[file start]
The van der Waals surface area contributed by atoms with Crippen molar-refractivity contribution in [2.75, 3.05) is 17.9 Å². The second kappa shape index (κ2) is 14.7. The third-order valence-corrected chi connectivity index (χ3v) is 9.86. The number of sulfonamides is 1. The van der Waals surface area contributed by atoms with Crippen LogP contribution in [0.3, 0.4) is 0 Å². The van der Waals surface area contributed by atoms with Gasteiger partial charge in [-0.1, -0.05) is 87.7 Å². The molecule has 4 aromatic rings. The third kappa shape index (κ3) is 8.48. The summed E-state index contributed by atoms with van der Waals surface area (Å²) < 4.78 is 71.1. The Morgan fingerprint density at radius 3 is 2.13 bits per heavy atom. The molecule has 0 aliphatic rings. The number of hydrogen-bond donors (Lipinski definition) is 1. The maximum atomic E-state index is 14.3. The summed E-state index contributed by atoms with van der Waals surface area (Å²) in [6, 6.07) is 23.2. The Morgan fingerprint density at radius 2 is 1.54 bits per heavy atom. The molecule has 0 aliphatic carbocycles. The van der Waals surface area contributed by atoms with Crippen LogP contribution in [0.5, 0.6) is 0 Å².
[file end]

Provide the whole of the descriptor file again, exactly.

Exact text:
The van der Waals surface area contributed by atoms with Crippen molar-refractivity contribution in [2.75, 3.05) is 17.9 Å². The second kappa shape index (κ2) is 14.7. The third-order valence-corrected chi connectivity index (χ3v) is 9.86. The number of sulfonamides is 1. The van der Waals surface area contributed by atoms with Crippen LogP contribution in [0.3, 0.4) is 0 Å². The van der Waals surface area contributed by atoms with Gasteiger partial charge in [-0.1, -0.05) is 87.7 Å². The molecule has 4 aromatic rings. The third kappa shape index (κ3) is 8.48. The summed E-state index contributed by atoms with van der Waals surface area (Å²) < 4.78 is 71.1. The Morgan fingerprint density at radius 3 is 2.13 bits per heavy atom. The molecule has 0 aliphatic rings. The number of hydrogen-bond donors (Lipinski definition) is 1. The maximum atomic E-state index is 14.3. The summed E-state index contributed by atoms with van der Waals surface area (Å²) in [6, 6.07) is 23.2. The Morgan fingerprint density at radius 2 is 1.54 bits per heavy atom. The molecule has 0 aliphatic carbocycles. The van der Waals surface area contributed by atoms with Crippen LogP contribution in [0.5, 0.6) is 0 Å².